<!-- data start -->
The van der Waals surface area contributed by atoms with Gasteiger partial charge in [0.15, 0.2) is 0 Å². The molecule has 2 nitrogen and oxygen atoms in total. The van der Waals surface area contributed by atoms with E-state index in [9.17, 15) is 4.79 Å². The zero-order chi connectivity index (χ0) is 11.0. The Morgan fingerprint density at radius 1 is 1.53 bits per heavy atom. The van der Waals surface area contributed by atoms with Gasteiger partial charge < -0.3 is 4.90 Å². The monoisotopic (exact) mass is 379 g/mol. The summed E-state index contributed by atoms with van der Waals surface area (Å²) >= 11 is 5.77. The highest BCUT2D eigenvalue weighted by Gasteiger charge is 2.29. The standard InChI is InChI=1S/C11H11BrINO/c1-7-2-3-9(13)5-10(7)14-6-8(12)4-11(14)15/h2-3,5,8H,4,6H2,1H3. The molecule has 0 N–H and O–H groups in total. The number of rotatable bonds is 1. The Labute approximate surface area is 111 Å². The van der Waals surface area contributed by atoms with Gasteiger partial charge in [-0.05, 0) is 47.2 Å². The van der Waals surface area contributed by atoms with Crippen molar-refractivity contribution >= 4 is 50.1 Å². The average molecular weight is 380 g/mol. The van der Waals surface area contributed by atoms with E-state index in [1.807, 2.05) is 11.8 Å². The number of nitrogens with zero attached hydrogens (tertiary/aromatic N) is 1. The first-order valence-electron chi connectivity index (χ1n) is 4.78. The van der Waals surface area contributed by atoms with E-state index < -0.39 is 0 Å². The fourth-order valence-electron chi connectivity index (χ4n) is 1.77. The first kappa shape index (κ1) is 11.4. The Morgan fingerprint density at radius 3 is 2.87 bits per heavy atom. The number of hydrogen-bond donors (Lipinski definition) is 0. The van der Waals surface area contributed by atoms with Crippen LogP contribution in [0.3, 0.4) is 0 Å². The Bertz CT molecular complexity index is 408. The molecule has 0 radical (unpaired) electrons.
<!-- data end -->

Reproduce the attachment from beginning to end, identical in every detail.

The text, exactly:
The van der Waals surface area contributed by atoms with Gasteiger partial charge in [0.15, 0.2) is 0 Å². The molecule has 2 nitrogen and oxygen atoms in total. The van der Waals surface area contributed by atoms with E-state index in [9.17, 15) is 4.79 Å². The zero-order chi connectivity index (χ0) is 11.0. The Morgan fingerprint density at radius 1 is 1.53 bits per heavy atom. The van der Waals surface area contributed by atoms with Gasteiger partial charge < -0.3 is 4.90 Å². The monoisotopic (exact) mass is 379 g/mol. The summed E-state index contributed by atoms with van der Waals surface area (Å²) >= 11 is 5.77. The highest BCUT2D eigenvalue weighted by Gasteiger charge is 2.29. The standard InChI is InChI=1S/C11H11BrINO/c1-7-2-3-9(13)5-10(7)14-6-8(12)4-11(14)15/h2-3,5,8H,4,6H2,1H3. The molecule has 0 N–H and O–H groups in total. The number of rotatable bonds is 1. The Labute approximate surface area is 111 Å². The van der Waals surface area contributed by atoms with Gasteiger partial charge in [-0.05, 0) is 47.2 Å². The van der Waals surface area contributed by atoms with Crippen molar-refractivity contribution >= 4 is 50.1 Å². The average molecular weight is 380 g/mol. The van der Waals surface area contributed by atoms with E-state index in [1.807, 2.05) is 11.8 Å². The number of nitrogens with zero attached hydrogens (tertiary/aromatic N) is 1. The first-order valence-electron chi connectivity index (χ1n) is 4.78. The van der Waals surface area contributed by atoms with E-state index < -0.39 is 0 Å². The fourth-order valence-electron chi connectivity index (χ4n) is 1.77. The first kappa shape index (κ1) is 11.4. The Morgan fingerprint density at radius 3 is 2.87 bits per heavy atom. The number of hydrogen-bond donors (Lipinski definition) is 0. The van der Waals surface area contributed by atoms with Crippen LogP contribution in [0.3, 0.4) is 0 Å². The Bertz CT molecular complexity index is 408. The molecule has 0 radical (unpaired) electrons.